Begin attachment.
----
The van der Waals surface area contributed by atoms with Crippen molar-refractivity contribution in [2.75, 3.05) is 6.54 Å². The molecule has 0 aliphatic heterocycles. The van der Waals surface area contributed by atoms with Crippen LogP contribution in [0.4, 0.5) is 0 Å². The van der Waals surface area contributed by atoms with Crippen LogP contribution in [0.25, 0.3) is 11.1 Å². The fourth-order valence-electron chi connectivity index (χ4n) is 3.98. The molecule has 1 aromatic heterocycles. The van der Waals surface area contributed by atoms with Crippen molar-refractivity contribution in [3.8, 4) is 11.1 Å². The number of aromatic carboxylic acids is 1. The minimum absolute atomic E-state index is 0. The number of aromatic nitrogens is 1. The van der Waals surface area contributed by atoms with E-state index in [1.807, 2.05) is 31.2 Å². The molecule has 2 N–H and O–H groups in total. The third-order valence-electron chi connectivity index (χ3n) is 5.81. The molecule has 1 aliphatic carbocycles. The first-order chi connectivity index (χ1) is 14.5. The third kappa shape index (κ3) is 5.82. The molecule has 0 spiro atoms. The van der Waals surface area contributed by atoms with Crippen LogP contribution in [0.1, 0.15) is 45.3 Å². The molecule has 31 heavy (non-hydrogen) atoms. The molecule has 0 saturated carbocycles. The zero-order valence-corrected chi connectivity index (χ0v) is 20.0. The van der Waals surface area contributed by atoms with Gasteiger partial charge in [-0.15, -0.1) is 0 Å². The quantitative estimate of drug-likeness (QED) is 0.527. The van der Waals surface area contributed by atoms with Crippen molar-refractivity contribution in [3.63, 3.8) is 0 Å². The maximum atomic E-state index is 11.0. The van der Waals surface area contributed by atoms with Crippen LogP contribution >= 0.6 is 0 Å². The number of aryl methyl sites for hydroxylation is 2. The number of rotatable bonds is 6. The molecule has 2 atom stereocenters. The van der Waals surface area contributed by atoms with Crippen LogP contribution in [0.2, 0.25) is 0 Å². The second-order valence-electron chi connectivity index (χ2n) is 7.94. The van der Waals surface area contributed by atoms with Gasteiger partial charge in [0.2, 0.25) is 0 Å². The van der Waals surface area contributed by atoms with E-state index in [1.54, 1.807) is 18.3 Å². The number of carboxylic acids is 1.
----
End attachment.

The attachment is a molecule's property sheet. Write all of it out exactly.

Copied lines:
The van der Waals surface area contributed by atoms with Crippen molar-refractivity contribution in [2.75, 3.05) is 6.54 Å². The molecule has 0 aliphatic heterocycles. The van der Waals surface area contributed by atoms with Crippen LogP contribution in [0.4, 0.5) is 0 Å². The van der Waals surface area contributed by atoms with Crippen LogP contribution in [0.25, 0.3) is 11.1 Å². The fourth-order valence-electron chi connectivity index (χ4n) is 3.98. The molecule has 1 aromatic heterocycles. The van der Waals surface area contributed by atoms with Crippen molar-refractivity contribution in [3.8, 4) is 11.1 Å². The number of aromatic carboxylic acids is 1. The minimum absolute atomic E-state index is 0. The number of aromatic nitrogens is 1. The van der Waals surface area contributed by atoms with E-state index in [1.807, 2.05) is 31.2 Å². The molecule has 2 N–H and O–H groups in total. The third-order valence-electron chi connectivity index (χ3n) is 5.81. The molecule has 1 aliphatic carbocycles. The first-order chi connectivity index (χ1) is 14.5. The third kappa shape index (κ3) is 5.82. The molecule has 0 spiro atoms. The van der Waals surface area contributed by atoms with Crippen LogP contribution in [0.1, 0.15) is 45.3 Å². The molecule has 31 heavy (non-hydrogen) atoms. The molecule has 0 saturated carbocycles. The zero-order valence-corrected chi connectivity index (χ0v) is 20.0. The van der Waals surface area contributed by atoms with Gasteiger partial charge in [-0.15, -0.1) is 0 Å². The quantitative estimate of drug-likeness (QED) is 0.527. The van der Waals surface area contributed by atoms with Crippen molar-refractivity contribution in [3.63, 3.8) is 0 Å². The maximum atomic E-state index is 11.0. The van der Waals surface area contributed by atoms with Crippen LogP contribution >= 0.6 is 0 Å². The number of aryl methyl sites for hydroxylation is 2. The number of rotatable bonds is 6. The molecule has 2 atom stereocenters. The van der Waals surface area contributed by atoms with Crippen LogP contribution in [0.2, 0.25) is 0 Å². The second-order valence-electron chi connectivity index (χ2n) is 7.94. The van der Waals surface area contributed by atoms with Gasteiger partial charge in [0.2, 0.25) is 0 Å². The van der Waals surface area contributed by atoms with E-state index in [1.54, 1.807) is 18.3 Å². The number of carboxylic acids is 1.